The Profile: The investor turned criminal mastermind & the man behind China's aggressive new voice
Here's why you should bet on your future self today.
Today marks exactly one year since Anthony and I got married in 2020. We did it in the midst of a global pandemic, a tropical storm, and a nationwide state of social unrest. We couldn't foresee those events — just like we won't be able to see what the next decade holds.
Even though I had been married for only one day at the time, I already understood that the long run would come with many surprises, both welcome and not-so-welcome. I wrote, "As someone who has been a newlywed for less than a day, I know there’s so much I have yet to learn and so many more times I’ll get blindsided by life."
When we were deciding whether to get married by ourselves or to keep postponing the wedding until it was safe to gather with family and friends, I had remembered that I once heard someone say, “Remember, your wedding is not your marriage.” A wedding can easily devolve into a celebration for everyone but the people standing at the altar, while a marriage is solely reserved for the two people in it.
When I think of a wedding, I picture several hours of celebration. When I think of a marriage, I picture navigating several decades of life events. So we just went and got married by ourselves. For us, marriage was the ultimate destination, and the path was one chosen by the two humans embarking on it.
It's no secret that we live in the age of the ephemeral. We've gotten used to the temporary, the fleeting, and the impermanent. We are so concerned about the short-term events that we forget about the long-term consequences.
It's easy to bet on the short-term, and it's much, much harder to invest in the long-term, but the long-term is where the real rewards lie. There's a bunch of rhetoric about betting on yourself, but I've been thinking about how few of us bet on our future self.
Ironically, the actions you take today determine what your future will look like. As James Clear says, habits are the compound interest of self-improvement. The same way that money can multiply through compound interest, so can your good (or bad) habits.
Much of life is about the return on investment — your relationships, life, and career are reflective of what you consistently invest into them. You ultimately get what you put in. Of course, it's much easier said than done.
Morgan Housel writes:
"Saying you have a 10-year time horizon doesn’t exempt you from all the nonsense that happens during the next 10 years. Everyone has to experience the recessions, the bear markets, the meltdowns, the surprises and the memes at the same time. So rather than assuming long-term thinkers don’t have to deal with nonsense, the question becomes how can you endure a never-ending parade of nonsense."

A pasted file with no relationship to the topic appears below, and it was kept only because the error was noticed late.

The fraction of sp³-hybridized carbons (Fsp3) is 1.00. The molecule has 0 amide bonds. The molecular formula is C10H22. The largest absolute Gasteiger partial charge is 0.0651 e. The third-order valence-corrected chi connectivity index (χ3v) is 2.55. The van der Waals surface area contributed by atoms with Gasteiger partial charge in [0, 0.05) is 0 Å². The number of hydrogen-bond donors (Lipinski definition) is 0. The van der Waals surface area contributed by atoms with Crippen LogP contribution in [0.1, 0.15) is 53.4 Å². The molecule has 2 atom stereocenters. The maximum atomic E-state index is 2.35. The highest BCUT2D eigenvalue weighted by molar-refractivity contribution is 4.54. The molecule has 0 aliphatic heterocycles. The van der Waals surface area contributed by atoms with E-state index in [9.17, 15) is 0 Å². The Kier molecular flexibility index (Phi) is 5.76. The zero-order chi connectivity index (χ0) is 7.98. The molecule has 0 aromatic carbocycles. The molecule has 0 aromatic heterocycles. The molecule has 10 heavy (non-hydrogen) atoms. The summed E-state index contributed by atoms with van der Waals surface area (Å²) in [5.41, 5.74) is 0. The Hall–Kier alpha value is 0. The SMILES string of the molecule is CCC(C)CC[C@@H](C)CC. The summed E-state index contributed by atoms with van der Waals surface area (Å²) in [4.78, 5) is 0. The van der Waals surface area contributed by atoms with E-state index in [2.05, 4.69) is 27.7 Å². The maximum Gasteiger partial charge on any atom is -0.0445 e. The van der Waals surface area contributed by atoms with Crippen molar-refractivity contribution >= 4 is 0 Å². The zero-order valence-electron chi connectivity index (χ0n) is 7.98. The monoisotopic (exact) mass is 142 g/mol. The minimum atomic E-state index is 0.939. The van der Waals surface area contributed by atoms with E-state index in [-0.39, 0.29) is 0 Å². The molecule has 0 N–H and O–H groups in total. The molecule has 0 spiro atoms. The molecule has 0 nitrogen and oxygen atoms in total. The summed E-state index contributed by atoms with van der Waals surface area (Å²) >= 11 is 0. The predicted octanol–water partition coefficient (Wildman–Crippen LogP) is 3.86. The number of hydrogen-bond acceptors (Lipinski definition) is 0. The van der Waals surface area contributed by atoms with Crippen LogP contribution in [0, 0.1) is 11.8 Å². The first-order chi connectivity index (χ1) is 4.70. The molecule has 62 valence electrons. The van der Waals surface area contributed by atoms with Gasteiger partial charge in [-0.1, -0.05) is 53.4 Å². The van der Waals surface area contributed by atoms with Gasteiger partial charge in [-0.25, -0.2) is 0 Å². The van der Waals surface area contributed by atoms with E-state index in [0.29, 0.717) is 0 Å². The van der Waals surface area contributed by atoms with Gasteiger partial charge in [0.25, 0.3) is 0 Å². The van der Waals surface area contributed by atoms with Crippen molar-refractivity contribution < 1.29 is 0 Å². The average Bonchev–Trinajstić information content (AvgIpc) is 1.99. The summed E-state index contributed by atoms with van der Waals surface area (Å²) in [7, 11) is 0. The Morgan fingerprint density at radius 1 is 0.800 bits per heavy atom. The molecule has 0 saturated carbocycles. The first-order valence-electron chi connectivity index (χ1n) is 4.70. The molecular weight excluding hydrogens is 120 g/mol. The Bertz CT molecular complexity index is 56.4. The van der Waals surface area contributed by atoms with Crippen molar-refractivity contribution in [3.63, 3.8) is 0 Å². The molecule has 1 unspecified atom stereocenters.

People often assume the future is brighter than the present. They don't realize that they'll have to stomach the short-term volatility in order to reap the long-term rewards. The hard thing about long-term thinking is that it's nearly impossible to see the fruits of your labor on a day-to-day basis.
Charlie Munger says that the investors who adopt a long-term focus, stay patient, and avoid taking action impulsively are those who ultimately succeed. He says. “You need patience and discipline and an ability to take losses and adversity without going crazy. You need an ability to not be driven crazy by extreme success."
But it's not only about having a stomach for extreme volatility or extreme success. It's also about not giving up when things are boring and uneventful. In his post "How to Pick Your Life Partner," Tim Urban writes that a happy marriage is built not out of anything romantic or poetic, but out of 20,000 mundane Wednesdays.
"Marriage isn’t the honeymoon in Thailand—it’s day four of vacation #56 that you take together. Marriage is not celebrating the closing of the deal on the first house—it’s having dinner in that house for the 4,386th time. And it’s certainly not Valentine’s Day. Marriage is Forgettable Wednesday. Together."
That's precisely the crazy thing about any relationship: It’s the mundane moments that determine its health and longevity. The long game often appears boring, but the longer that you play it, the more profound the effects. And it's a double-edged sword — repeat the negative and you'll get more negative, repeat the positive and you'll get more positive.
After asking Profile readers to share their best marriage advice, the idea of compounding became crystal clear: If you stop investing in yourself, your bad habits and poor communication will chip away at your relationship — whether you’re married or not.